Writing centers are a relatively new phenomenon in Brazil, appearing only in the last decade. They started with a trickle – a handful of motivated faculty at a couple different universities that had familiarity with writing centers in North America and wanted to try something similar locally. However, unlike their more well-established northern counterparts, these scattered initiatives were not institutionalized, that is, not really embraced by the administration as an integral component of the university. As a result, their ability to reach students was limited, and “the idea of a writing center” (North, 1984) remained an obscure one throughout the country.

That changed in 2016, when for the first time in Brazil a graduate-focused writing center was created, at Universidade Federal do Paraná (UFPR) in Curitiba. (Called “CAPA” – see Global Spotlight here.) The main difference was that its founder, Ron Martinez, recognized that the greatest pressures for academic writing existed among master’s and doctoral candidates who, as is frequently the case in Brazil, must publish in order to satisfy degree requirements. Prior to CAPA’s existence, students at UFPR had no institutional support for writing for publication beyond (occasionally) subsidizing outsourced translation/editing services. Moreover, since Brazilian academics tend to prefer submitting to English-medium journals, issues of literacy in the genre (i.e. research article) were often conflated with linguistic challenges. CAPA’s key innovation was to help in both regards, engaging students in conversation around their high-stakes writing, simultaneously addressing genre and language-related concerns. The usefulness of this endeavor (i.e. contributing to academic publication) was readily evident to broad swaths of the university, not least of which included the upper echelons of UFPR.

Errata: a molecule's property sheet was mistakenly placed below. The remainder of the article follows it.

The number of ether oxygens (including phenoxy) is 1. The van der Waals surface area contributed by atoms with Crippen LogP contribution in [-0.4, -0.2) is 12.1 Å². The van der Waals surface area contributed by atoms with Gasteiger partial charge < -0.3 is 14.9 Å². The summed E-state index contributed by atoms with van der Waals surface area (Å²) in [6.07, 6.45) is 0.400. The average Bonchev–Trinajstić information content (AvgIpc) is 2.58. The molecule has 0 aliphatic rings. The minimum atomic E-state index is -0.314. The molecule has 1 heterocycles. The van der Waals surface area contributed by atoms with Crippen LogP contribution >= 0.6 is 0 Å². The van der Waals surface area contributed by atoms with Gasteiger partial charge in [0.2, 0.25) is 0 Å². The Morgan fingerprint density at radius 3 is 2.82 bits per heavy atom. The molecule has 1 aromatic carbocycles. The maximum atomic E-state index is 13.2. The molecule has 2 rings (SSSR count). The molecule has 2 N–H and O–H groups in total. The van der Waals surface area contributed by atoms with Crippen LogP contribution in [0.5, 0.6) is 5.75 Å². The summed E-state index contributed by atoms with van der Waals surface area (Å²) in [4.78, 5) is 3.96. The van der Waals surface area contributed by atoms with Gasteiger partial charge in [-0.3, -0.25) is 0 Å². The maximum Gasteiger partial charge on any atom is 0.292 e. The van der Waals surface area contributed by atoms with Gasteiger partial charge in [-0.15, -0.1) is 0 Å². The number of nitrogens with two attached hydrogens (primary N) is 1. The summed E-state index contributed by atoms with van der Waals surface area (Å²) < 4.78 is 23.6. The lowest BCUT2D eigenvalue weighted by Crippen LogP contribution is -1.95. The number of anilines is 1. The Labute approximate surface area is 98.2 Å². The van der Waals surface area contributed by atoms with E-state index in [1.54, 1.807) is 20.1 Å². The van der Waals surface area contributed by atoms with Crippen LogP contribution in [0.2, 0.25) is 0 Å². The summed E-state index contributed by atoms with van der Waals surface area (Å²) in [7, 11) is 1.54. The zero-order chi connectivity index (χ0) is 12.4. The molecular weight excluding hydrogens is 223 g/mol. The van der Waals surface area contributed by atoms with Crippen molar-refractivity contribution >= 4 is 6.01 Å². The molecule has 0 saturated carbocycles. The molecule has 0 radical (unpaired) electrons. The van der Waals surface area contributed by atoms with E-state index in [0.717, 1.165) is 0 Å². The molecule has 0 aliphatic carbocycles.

The model worked, received robust institutional support and word spread.

ExCITEment in Rio

In 2021, Livia Reis, Director of International Relations at Universidade Federal Fluminense (UFF) in Rio de Janeiro, contacted Dr. Martinez, inviting him to help UFF replicate the model there. As the former coordinator of Science without Borders at UFF, Dr. Reis was intimately familiar with the pressures scientists experience to disseminate their research internationally; as IR director at UFF, she also knew that an in-house support mechanism was needed. Simply paying outside agents and agencies for translation and editing (a common practice in Brazil) was not consistent with the university’s mission, and not sustainable.

After Reis selected two coordinators from the English Department (Dr. Andressa Molinari and Dr. Eliza Araújo), Ron Martinez set up a special intensive training program for them, with themes spanning from writing center theory to social media engagement. Molinari and Araújo then sent out UFF’s very first call for writing center tutors, ultimately selecting a total of six students, who were then also trained by Martinez.